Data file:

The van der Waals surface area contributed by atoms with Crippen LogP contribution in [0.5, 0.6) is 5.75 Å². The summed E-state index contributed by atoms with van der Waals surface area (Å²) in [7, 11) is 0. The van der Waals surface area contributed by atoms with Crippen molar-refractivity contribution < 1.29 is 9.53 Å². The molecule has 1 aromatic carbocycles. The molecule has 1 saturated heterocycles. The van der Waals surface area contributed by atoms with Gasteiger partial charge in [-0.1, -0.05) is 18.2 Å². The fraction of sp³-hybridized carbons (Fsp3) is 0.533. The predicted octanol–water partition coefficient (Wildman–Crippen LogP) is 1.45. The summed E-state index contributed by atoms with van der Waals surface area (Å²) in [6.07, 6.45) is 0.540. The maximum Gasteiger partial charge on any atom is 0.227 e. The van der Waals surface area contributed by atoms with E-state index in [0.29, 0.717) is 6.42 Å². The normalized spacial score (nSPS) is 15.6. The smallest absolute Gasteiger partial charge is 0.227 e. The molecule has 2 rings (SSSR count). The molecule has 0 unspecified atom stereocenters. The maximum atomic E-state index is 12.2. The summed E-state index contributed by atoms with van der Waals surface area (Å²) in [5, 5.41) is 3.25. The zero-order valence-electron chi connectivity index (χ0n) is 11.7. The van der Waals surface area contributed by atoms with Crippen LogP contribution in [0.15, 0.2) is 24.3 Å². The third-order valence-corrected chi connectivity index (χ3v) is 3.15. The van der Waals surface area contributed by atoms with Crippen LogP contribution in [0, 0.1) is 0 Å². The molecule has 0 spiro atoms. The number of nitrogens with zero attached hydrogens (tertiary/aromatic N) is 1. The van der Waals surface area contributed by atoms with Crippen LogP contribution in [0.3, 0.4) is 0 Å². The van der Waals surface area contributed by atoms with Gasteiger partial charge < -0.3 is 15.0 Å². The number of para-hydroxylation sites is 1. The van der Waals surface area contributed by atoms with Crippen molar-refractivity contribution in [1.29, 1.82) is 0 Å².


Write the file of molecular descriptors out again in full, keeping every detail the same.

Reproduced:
The van der Waals surface area contributed by atoms with Crippen LogP contribution in [0.5, 0.6) is 5.75 Å². The summed E-state index contributed by atoms with van der Waals surface area (Å²) in [7, 11) is 0. The van der Waals surface area contributed by atoms with Crippen molar-refractivity contribution < 1.29 is 9.53 Å². The molecule has 1 aromatic carbocycles. The molecule has 1 saturated heterocycles. The van der Waals surface area contributed by atoms with Gasteiger partial charge in [-0.1, -0.05) is 18.2 Å². The fraction of sp³-hybridized carbons (Fsp3) is 0.533. The predicted octanol–water partition coefficient (Wildman–Crippen LogP) is 1.45. The summed E-state index contributed by atoms with van der Waals surface area (Å²) in [6.07, 6.45) is 0.540. The maximum Gasteiger partial charge on any atom is 0.227 e. The van der Waals surface area contributed by atoms with E-state index in [0.29, 0.717) is 6.42 Å². The normalized spacial score (nSPS) is 15.6. The smallest absolute Gasteiger partial charge is 0.227 e. The molecule has 2 rings (SSSR count). The molecule has 0 unspecified atom stereocenters. The maximum atomic E-state index is 12.2. The summed E-state index contributed by atoms with van der Waals surface area (Å²) in [5, 5.41) is 3.25. The zero-order valence-electron chi connectivity index (χ0n) is 11.7. The van der Waals surface area contributed by atoms with Crippen LogP contribution in [0.15, 0.2) is 24.3 Å². The third-order valence-corrected chi connectivity index (χ3v) is 3.15. The van der Waals surface area contributed by atoms with Crippen LogP contribution in [0, 0.1) is 0 Å². The molecule has 0 spiro atoms. The number of nitrogens with zero attached hydrogens (tertiary/aromatic N) is 1. The van der Waals surface area contributed by atoms with Crippen LogP contribution in [0.3, 0.4) is 0 Å². The van der Waals surface area contributed by atoms with Gasteiger partial charge < -0.3 is 15.0 Å². The number of para-hydroxylation sites is 1. The van der Waals surface area contributed by atoms with Crippen molar-refractivity contribution in [1.29, 1.82) is 0 Å².